An international team of archaeologists from Moesgaard Museum (Denmark), the University Of Georgia (USA), the University of York (UK) Flinders University and James Cook University partnered to excavate two sites containing shell middens in the Gulf of Mexico and Eastern Jutland in Denmark in 2018, showing that middens can be clearly differentiated from natural shells on the seabed to reveal a coastline’s inhabitation past.
The research, published in two companion papers in Quaternary Science Reviews, shows they are culturally significant underwater sites which challenge the current understanding of coastal life in the Gulf of Mexico and Northern Europe, by pushing back the inhabitation timeframe by hundreds of years.
The shell middens also represent deep connections with the underwater environments and seascapes to many First Nations people, and the new evidence will support policy changes towards the adequate management and cultural heritage of their ancestral land.
“Shell middens are a classic, world-wide marker for the intensive use of marine resources, but archaeologist have always assumed that these sites would have been destroyed by sea-level rise”, says Professor Geoff Bailey of the University of York and Visiting Professor at Flinders University.
In Denmark, the discovery of these shell middens, which are rare in the south, hints that this type of site was more common than previously thought, shifting understandings of how intensive coastal use was 5000-7300 years ago.
“Importantly, both studies show that as more of these sites are found, our histories of past coastal use may have to be rewritten. The underwater archaeological aspect to shell midden studies is extremely important moving forward,” says Dr Peter Moe Astrup, Lead Author and Curator of the Maritime Archaeology division at the Moesgaard Museum in Denmark.
“The team of archaeologists used cutting-edge techniques, including microscopy, geological and geophysical techniques, 3D reconstructions, and biological and ecological studies to tease out evidence that offers new insights into midden sites, particularly on how to locate other sites in watery depths around the globe.”
“For a large portion of humanity’s existence, sea levels have been significantly lower, up to 130 metres than what they are today, exposing millions of square kilometres of land. And the archaeological record clearly demonstrates that people in the past lived on these coastal plains before they were drowned by past sea-level rise” says Associate Professor Jonathan Benjamin who is the Director of the Deep History of Sea Country Project and Maritime Archaeology Program Coordinator at Flinders University’s College of Humanities, Arts and Social Sciences.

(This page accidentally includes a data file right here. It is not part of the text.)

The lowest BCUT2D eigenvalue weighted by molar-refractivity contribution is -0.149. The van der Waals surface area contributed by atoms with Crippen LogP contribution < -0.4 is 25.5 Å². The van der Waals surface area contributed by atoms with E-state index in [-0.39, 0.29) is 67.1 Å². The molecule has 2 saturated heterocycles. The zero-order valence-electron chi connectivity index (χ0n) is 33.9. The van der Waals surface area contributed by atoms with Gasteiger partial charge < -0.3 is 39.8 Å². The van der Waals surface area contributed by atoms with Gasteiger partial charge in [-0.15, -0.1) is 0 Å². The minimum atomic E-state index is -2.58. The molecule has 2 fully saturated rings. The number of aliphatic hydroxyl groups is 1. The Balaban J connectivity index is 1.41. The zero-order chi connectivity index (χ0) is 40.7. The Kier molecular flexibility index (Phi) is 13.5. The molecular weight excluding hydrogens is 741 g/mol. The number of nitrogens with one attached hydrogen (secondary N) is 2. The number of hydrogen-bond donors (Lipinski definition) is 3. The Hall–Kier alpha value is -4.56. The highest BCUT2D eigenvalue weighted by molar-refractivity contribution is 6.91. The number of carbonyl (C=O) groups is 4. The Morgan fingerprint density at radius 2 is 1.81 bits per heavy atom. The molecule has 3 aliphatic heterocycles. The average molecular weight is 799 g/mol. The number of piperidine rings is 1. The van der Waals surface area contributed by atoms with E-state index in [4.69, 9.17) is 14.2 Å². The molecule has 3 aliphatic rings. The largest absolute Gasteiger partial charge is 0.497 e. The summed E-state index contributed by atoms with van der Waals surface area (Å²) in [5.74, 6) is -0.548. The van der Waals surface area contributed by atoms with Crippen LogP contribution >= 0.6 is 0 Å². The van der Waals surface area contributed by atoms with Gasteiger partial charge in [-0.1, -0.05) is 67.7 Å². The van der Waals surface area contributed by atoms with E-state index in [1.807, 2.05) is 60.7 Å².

“Within archaeological shell middens, we can find old food remains, discarded tools and ornaments, old living surfaces, and in some cultures, human burials,” says Dr Katherine Woo at the Australian Research Council Centre of Excellence for Australian Biodiversity and Heritage, James Cook University in Australia.
“These in turn provide us with fundamental information about past food choices, tool technology, and trade practices. More importantly, these different types of information allow us to understand how people adapted their cultures over time, and how they interacted with their surrounding environments including during times of sea level rise and climate change.”
The excavation of these sites emphasises the need for stronger recognition and rights to protect and manage the cultural heritage of underwater ancestral lands around the globe, which hold significant insights into human history and deep connections to marine environments.
“The discovery of these underwater sites, and the promise of more to be found, means that industry, developers, archaeologists, and government bodies must reassess how we classify and handle Indigenous heritage on the continental shelf,” says Dr Jessica Cook Hale from the University of Georgia. “This is especially critical because offshore development is accelerating; here in North America the big push for offshore windfarms is underway, but Indigenous voices must remain foremost. These new findings support ongoing work to ensure that Indigenous and First Nations have a critical seat at the table, so to speak, in managing the offshore cultural heritage of their ancestral lands by documenting these relationships into the deep past.”
“They are real, they are important, and we must all engage with them in a rigorous and serious fashion.